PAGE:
Web 2.0 honchos quickly beat the meme horse to death with the notion that the VC model is broken and that the solution might be that VC firms should take more of a shotgun approach and make more, smaller investments. Dave Winer takes the lead by labelling VCs useless 'middlemen,"...

From conversations we've had with VCs, many don't like Web 2.0 companies because they have low barriers to entry, and so far there have not been overwhelming liquidity events.

Through our glasses, we think the stink about the VC model being broken reflects the fact that thousands of Web 2.0 startups are looking for funding and don't understand why they can't get it. The argument that the VC model is broken is silly and boring. Next meme please.
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Michael Arrington at his CrunchNotes blog has a more serious response here. He also led me to John Roberts' post here and Robert Scoble's post here.

UPDATE II: Another reason why I love Tom Evslin's blog and his insights. A well written response to Dave Winer's post:

Short answers:

Two big changes are the lower cost of getting started (means less need for VCs early and more for them to look at later) and VCs blogging (a good thing if you’re an entrepreneur).

The VC industry has been disrupted by compression of the time between when a company first needs money and the time it is an acquisition candidate, Even if an initial round is needed, a second may not be. Harder, then, for VCs to put money to work. Moreover, it is likely that the initial round needed will be small, so an extensive and expensive round of contract writing and due diligence simply isn’t justified. The best VCs are learning how to efficiently put up smaller sums.

Although I would love to have Dave as an advisor (and have benefited from his advice in the distant past) and Rick sounds like a very good VC and both of them have correctly diagnosed industry problems, I don’t agree with either prescription. I’m afraid being funded by a public shell would lead to private startups having many of the reporting problems and transparancy issues of public companies without the (dubious) benefits of being public. Publicly traded holding companies for startups have been notable failures in the past. And a board of advisors – even the brilliant ones that Rick suggests – is still a committee. Entrepreneurs come to VCs for money. Committee time is wasted time at best and a dangerous distraction at worst.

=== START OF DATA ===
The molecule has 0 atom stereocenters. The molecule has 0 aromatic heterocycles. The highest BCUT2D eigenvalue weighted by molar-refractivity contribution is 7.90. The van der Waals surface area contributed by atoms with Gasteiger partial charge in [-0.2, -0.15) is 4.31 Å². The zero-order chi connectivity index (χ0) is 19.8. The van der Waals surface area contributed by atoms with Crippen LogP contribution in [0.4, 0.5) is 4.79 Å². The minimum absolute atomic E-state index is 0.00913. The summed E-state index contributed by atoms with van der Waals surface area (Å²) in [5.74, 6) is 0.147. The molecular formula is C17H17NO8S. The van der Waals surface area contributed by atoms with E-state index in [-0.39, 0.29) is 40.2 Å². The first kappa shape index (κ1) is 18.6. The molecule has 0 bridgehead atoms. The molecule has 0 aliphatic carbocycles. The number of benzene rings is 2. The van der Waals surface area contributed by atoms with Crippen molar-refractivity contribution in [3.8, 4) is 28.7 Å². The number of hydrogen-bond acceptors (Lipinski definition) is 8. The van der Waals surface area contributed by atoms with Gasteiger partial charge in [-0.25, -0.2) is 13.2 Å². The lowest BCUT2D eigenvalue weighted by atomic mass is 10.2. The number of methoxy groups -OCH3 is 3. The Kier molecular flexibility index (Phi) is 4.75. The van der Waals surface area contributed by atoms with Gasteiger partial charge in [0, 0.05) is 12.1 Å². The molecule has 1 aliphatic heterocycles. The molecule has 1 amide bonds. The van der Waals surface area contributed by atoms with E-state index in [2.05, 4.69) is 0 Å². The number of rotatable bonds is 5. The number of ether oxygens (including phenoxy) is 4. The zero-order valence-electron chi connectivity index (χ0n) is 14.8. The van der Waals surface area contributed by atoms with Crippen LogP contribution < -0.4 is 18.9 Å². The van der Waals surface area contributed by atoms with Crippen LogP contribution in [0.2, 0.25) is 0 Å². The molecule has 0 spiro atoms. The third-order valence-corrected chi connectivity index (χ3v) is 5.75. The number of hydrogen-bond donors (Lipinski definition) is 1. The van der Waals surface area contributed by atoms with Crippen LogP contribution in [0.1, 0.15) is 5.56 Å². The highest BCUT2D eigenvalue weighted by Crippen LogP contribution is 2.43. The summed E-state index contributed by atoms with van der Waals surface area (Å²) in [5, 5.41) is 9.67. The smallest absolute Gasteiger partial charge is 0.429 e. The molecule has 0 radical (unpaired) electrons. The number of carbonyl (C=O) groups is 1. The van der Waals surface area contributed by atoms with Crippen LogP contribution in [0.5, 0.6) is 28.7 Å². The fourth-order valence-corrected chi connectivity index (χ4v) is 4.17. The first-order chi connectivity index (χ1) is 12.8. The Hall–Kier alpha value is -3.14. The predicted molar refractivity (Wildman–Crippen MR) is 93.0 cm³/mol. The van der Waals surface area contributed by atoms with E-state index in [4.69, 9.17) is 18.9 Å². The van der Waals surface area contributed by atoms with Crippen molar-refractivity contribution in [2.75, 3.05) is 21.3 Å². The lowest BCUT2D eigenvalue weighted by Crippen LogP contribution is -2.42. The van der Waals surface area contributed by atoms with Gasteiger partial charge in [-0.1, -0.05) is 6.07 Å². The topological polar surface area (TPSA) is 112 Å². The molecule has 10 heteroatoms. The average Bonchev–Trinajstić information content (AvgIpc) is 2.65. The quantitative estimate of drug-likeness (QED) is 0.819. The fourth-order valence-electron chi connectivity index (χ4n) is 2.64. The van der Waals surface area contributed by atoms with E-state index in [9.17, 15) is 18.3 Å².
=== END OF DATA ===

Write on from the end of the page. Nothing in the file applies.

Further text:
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There have been so many posts surrounding Dave Winer's original post, but I'm posting two that captured my attention.

One excellent and insightful post by Jeff Nolan, "The "broken" VC model"

After 8 years in the venture capital business, which I think still makes me a rookie, I have the following observations to share with you:

-Venture capital is a cottage industry and whenever too much money comes into the system there is an imbalance which shifts the investment model from demand driven to supply driven. Enter the bubble.
-The serial entrepreneurs are key to the whole mix and really have a lot of power. Their market power increases exponentially as they bring additional people with them, in other words transitioning from a serial entreprenuer to a serial team. They have pricing power and can often pick from several funds competing to get into their deals.
-The best venture funds are well ahead of the curve, case in point is Brad Feld and his investments in companies like Newsgator and Feedburner... he wasn't sitting around talking about how great RSS was, he was out putting money to work when most VC's were googling RSS to find out what it was.
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The last point I copied and pasted is so money. Brad and other great VCs are ahead of the curve, and others just try to follow what these guys are doing.

Christopher Allen, who just commented on this post, has an indirectly related post
that provides some good thoughts on being an angel investor. Check these out.